My last blog from my recent US/Canada trip is from the beautiful Green Mountain State of Vermont where I had a brief two-day visit with my friend Lois. We had one day of sunshine and one of rain, but either way the countryside and the places she took me were grand. So here are some shots and a little commentary about the area around Burlington, Duxford and Montpelier.
A couple of shots out the bus window as we cruised through upper Vermont.
Loved this mother and child on the verandah as we passed through the town of Burlington.
A picnic in the park in Burlington.
A street sign in Montpelier. Don’t really want to talk politics through my blog, but there was no doubt
that this State is the home of Bernie Sanders and one of the more liberal and progressive parts of the US.
A visit to the Shelburne Museum close to Burlington was a great way to immerse myself in the history, architecture and art of the region and we spent a pleasant few hours wandering among the buildings and looking at the art collections. Shelburne Museum showcases art, design, and Americana with over 150,000 works exhibited in 39 exhibition buildings, 25 of which are historic and were relocated to the Museum grounds.
Dorset House, dating back to 1832
A settler’s house and barn.
Oh no, locked up in the jailhouse.
An impressive horseshoe barn with raised entrances at either end (Circa 1940)
I was taken by the beautiful weather vanes that you still see all around the area, particularly on barns and in several of the houses there were displays of them as well as other art, much from the early settlers days.
A wall display of vanes in the Pizzagalli Centre for Art and Education at the entrance to the open-air museum.
A couple of other weathervanes representing Pisces and Sagittarius – perhaps the star signs of the barn owners.
A stunning stair runner with a series of tapestries depicting the landscape and houses.
Couldn’t resist showing this rather unusual rocking goat, a nice variation on the rocking horse.
The Stage Coach Inn (1787) which houses a collection folk art.
Esther Amelia & Marcella Eusebia White (circa 1836), oil on Canvas by Zedekiah Bellnap.
A couple of beautiful portraits of women, also dating back to the 1800s.
A landscape with a rather fanciful view of the native Indian hunters and fishers.
Of course, there had to be a cat!
My guide for the day, Lois resting outside the Old Stagecoach Inn while I explored the artworks inside.
The first I’ve seen – looking through of one of the famous covered bridges.
Very clear signage on what is and is not allowed on the bridge. We mean it !
Another of the old wooden settler’s houses.
Couldn’t resist doing a few close-ups of the flowers nurtured throughout the museum grounds.
And why not use a little Swiss chard to bring out the colours of the blooms.
In one corner of the museum you can see the lighthouse (1871) moved here from Colchester Reef on nearby Lake Champlain.
And where there’s a lighthouse, there must also be boats. The ‘Ticonderoga’, a side-paddlewheel steamboat, was built in Shelburne in 1906 and operated as a day excursion boat on Lake Champlain, serving ports along the New York and Vermont shores until 1953. In 1955 it was moved 2 miles overland from the lake to the museum in a remarkable feat of engineering.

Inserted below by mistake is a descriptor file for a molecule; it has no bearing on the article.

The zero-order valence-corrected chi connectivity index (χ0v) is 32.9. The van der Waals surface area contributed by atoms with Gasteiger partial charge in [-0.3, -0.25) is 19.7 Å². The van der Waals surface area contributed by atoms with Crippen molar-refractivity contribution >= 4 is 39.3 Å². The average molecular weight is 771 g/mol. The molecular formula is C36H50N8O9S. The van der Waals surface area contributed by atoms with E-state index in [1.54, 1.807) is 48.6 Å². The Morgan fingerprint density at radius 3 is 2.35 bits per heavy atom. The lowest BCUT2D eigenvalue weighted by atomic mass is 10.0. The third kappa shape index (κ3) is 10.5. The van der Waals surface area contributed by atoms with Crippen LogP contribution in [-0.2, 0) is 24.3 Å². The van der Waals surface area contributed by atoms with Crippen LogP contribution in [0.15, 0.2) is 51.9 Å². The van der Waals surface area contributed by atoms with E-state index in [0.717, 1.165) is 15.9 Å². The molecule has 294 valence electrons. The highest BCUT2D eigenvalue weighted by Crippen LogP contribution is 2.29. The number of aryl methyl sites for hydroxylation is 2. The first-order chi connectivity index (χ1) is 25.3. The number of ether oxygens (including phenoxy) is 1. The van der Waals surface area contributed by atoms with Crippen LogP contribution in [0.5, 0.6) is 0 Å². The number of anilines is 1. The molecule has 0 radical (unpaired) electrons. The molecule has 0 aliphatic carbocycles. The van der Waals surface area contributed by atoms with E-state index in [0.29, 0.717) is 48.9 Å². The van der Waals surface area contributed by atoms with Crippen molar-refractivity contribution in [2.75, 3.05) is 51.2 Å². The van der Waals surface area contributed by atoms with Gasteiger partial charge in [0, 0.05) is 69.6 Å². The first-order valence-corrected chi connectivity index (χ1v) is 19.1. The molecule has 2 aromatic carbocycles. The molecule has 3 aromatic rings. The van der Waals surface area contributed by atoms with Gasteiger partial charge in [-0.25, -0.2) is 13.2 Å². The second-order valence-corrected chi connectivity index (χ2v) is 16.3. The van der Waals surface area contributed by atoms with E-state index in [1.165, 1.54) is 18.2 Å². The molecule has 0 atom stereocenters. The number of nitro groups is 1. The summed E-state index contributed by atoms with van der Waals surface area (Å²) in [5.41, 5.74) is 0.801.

On board, it would have been pleasant to dine in the saloon.
As part of a longer holiday, it may have been necessary to bring your car on board ready for the next leg of the journey.
Working wagons would also have been carried along with their freight.
Leaving the museum, we travelled southwards towards Montpelier through some lovely countryside, passing bucolic farms with grazing horses, an intersting 10-sided wooden church, charming houses and barns.
The following day, it was raining, but on our way to Montpelier for me to take the bus back to Montreal, for my long journey back home, we explored a little more of the countryside and small towns.
A beautiful old railway station restored and now housing a coffee shop.
Along winding country roads, rain dotted windshield, forested hills and rolling farmland, and then a famous name!
Yes, indeed, that is where the von Trapp family of ‘The Sound of Music’ fame settled after they escaped
from Austria during WW2. There are now several families of the von Trapps living and working in this area.
One of the Trapp Family homes, and below, some of the other magnificent houses and barns in the area.
We stopped at this magnificent barn which appeared deserted. But the doors were open so I walked in and shouted hello.
A surprised farmer came out from a sideworkshop to greet me and we had a chat.
He told me he made this replica covered wagon for his kids when they were learning about the Oregon Trail. I spent a while looking at some of the other Americana he had scattered about the barn,
We reached Montpelier, the capital of Vermont, in time for a little jaunt about town before my bus arrived
to whisk me back to Cnada, and while we waited we admired the buildings and watched the goings on down the main street.
The elegant State Capitol building.
One of the houses, now offices, opposite the Capitol.
The City Hall clad and beribboned in the national colours.
A passing truck with impressive branding along its side.
Time to say good-bye to Vermont and to a pensive Lois, snapped as she fed the parking meter.
And so endeth my month long sojourn in the United States and Canada. A really fun holiday and thank you to all the old friends and new acquaintances along the way who were so friendly and hospitable.
My next travel, of a very different kind, is early next month when I will visit the Solomon Islands where I worked 50 years ago as a teacher on a small island. I thought it time to re-connect with that part of my life, and for sure it will be a little adventure.
I will keep you, my readers, up-dated on that in due course.
All good wishes,